The Santopietro case was somewhat different. The lawsuit was brought against two umpires of a softball game, alleging that their failure to maintain control of the game and the players led to a thrown bat striking a spectator in the head, causing a skull fracture. The umpires prevailed at the trial, and the injured spectator appealed. In its review of the case, the Connecticut Supreme Court agreed that umpires have a duty to enforce the rules, exercise reasonable judgment and maintain control of the game to prevent risk of injury to others, including spectators. In other words, if a game official fails to adequately enforce the rules, and that failure leads directly to injury of another person by a game participant, the official may be held liable.

The second decision, Jaworski v. Kiernan, involved a lawsuit brought by one soccer player against another for an injury that occurred during an adult coed soccer game. The injured player alleged that the player who caused her injury was negligent in that he hit her and tripped her from behind, violating the established rules of the game which were designed to prevent contact and causing a serious injury to her knee. The injured player also alleged that the conduct of her opponent was "reckless and intentional."

At trial, the jury found for the injured player, deciding that the player who caused the injury was negligent but that his conduct was not intentional or reckless. On appeal, the Connecticut Supreme Court reversed the decision, establishing the rule that, in order for one player to recover from another player for injuries that occurred during an athletic contest, the action "must be predicated on recklessness, and not mere negligence." While this rule is not new, the manner in which the Connecticut Supreme Court explored and explained the public policy reasons for such a rule has generated a great deal of comment and approval from other courts and commentators.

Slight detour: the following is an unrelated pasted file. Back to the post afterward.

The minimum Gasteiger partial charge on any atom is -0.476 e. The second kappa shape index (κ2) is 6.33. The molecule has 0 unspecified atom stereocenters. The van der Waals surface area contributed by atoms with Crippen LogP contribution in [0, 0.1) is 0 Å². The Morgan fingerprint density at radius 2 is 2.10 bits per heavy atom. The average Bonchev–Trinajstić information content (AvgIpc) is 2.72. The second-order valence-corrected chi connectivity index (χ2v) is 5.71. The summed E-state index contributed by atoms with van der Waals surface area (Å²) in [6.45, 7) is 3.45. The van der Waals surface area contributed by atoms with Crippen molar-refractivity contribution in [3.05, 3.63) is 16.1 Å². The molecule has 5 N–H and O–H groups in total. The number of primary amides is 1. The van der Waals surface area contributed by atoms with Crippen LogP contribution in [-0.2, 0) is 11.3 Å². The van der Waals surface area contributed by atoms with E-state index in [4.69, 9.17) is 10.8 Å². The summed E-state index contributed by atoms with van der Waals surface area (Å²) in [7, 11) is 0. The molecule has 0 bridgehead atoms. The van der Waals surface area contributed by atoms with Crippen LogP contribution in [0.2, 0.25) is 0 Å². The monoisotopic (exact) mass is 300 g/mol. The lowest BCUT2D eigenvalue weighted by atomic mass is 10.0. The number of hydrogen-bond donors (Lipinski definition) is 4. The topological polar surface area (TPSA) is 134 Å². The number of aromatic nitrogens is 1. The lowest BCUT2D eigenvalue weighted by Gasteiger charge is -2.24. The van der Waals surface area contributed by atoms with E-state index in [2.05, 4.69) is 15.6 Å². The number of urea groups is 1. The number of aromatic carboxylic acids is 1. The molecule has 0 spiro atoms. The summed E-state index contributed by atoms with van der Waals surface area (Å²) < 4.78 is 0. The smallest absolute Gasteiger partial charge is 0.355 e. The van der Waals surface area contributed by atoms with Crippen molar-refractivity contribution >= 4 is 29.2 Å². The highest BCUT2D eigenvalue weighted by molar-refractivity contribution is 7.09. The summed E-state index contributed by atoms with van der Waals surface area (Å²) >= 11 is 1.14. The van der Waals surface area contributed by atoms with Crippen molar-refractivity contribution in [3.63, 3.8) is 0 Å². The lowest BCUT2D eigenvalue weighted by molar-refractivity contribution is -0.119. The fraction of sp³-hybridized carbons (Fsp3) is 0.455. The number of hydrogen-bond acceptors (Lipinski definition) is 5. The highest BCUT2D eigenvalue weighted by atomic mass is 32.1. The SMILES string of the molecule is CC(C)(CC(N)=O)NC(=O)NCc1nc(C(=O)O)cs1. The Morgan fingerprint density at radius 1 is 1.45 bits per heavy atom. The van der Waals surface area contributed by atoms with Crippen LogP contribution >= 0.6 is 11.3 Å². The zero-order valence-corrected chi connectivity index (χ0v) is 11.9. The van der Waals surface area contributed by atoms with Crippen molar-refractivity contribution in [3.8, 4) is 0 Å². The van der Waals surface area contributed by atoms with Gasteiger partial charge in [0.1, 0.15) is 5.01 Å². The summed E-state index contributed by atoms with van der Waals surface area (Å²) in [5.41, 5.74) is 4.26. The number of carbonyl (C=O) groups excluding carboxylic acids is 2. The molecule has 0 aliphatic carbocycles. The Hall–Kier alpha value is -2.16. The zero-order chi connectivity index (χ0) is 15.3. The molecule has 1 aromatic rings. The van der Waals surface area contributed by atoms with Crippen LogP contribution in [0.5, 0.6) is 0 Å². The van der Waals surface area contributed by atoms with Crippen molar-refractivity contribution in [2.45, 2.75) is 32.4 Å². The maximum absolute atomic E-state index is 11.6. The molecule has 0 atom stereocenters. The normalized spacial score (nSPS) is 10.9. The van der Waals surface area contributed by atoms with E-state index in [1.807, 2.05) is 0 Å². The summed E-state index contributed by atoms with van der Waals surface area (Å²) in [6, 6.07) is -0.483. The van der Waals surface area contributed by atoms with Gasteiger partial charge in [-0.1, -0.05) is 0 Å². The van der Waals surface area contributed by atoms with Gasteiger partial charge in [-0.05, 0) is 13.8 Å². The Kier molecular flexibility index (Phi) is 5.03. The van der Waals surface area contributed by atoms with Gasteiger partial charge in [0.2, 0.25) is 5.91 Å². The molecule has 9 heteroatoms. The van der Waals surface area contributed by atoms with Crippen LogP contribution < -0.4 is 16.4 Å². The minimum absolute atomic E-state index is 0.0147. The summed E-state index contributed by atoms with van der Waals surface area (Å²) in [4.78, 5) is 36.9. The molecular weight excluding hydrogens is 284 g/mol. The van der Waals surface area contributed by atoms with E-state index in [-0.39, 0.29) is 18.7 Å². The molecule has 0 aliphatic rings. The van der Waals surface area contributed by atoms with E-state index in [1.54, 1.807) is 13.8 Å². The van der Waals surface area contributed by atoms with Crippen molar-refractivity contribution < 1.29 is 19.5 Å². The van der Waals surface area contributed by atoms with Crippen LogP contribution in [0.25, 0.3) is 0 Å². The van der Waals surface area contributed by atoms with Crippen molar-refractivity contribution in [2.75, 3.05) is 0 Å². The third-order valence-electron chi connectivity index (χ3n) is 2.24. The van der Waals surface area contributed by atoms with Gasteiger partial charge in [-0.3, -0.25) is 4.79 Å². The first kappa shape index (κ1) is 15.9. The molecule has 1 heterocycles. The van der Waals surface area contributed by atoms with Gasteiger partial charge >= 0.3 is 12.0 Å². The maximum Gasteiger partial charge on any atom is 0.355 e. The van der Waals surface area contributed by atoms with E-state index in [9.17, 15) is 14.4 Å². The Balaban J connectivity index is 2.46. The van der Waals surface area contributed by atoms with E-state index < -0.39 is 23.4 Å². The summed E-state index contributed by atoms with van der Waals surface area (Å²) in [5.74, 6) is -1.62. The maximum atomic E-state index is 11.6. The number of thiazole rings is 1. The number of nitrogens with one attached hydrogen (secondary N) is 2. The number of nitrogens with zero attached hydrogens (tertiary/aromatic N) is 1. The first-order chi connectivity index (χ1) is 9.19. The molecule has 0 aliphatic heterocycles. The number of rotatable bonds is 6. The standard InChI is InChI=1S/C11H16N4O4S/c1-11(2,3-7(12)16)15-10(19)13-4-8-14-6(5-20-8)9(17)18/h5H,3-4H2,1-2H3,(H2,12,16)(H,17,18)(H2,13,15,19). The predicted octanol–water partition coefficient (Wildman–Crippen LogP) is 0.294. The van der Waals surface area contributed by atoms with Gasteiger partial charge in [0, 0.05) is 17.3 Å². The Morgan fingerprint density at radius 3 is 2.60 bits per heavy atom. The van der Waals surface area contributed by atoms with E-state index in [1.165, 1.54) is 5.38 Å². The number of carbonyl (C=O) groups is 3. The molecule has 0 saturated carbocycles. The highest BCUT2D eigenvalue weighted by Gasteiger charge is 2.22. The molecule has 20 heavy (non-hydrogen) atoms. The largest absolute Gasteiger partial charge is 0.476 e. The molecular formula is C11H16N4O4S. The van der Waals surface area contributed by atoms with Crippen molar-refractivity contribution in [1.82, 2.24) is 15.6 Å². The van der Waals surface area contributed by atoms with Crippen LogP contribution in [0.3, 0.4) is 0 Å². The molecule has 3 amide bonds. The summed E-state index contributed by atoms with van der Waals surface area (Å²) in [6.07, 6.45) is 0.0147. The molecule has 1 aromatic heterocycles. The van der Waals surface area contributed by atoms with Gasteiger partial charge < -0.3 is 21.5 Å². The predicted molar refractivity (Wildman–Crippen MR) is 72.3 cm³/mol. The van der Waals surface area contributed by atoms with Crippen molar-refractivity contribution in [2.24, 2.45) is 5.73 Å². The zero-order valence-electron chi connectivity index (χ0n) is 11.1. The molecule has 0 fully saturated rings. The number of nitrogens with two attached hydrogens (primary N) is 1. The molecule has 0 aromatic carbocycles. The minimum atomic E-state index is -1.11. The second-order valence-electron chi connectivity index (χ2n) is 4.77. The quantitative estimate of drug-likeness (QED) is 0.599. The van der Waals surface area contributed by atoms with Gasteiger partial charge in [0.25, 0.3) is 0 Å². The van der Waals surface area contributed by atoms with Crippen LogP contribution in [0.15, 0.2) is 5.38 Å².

First, the Court examined the "normal expectations" of a person who engages in a sport:

"In athletic competitions, the object obviously is to win. In games, particularly those played by teams and involving some degree of physical contact, it is reasonable to assume that the competitive spirit of participants will result in some rules violations and injuries."

The Court noted that, on this basis, some courts in other states had adopted a rule that participants in a sport "assume the risk" of injury, and therefore could not bring suit. The Connecticut Supreme Court rejected this approach. However, the Supreme Court also rejected an approach whereby simple negligence--that is, failure to follow the rules--would lead to liability. In a dazzling display of sports sophistication and versatility, the Court commented:

"If simple negligence were adopted as the standard of care, every punter with whom contact is made, every midfielder high sticked, every basketball player fouled, every batter struck by a pitch, and every hockey player tripped would have the ingredients for a lawsuit if injury resulted."

The Connecticut Supreme Court justified its adoption of a recklessness standard by recognizing "a commonsense distinction between excessively harmful conduct and the more routine rough-and-tumble of sports that should occur freely on the playing fields and should not be second-guessed in courtrooms." If an injury results because one participant recklessly and intentionally disregards the established rules of the sport, or recklessly and intentionally disregards the potential for injury to another participant, liability will be imposed. If the injury results because of simple carelessness or because of an ordinary violation of the rules of the game, there will be no liability.

In the end, legal issues should not deter anyone from participating in sports. Nonetheless, it is clear that we are entering an era when legal issues are more important than ever in American amateur sports. Participants need to be aware of their rights, their obligations and their responsibilities. If you have any questions, or if you want more information about this subject, please feel free to call our office.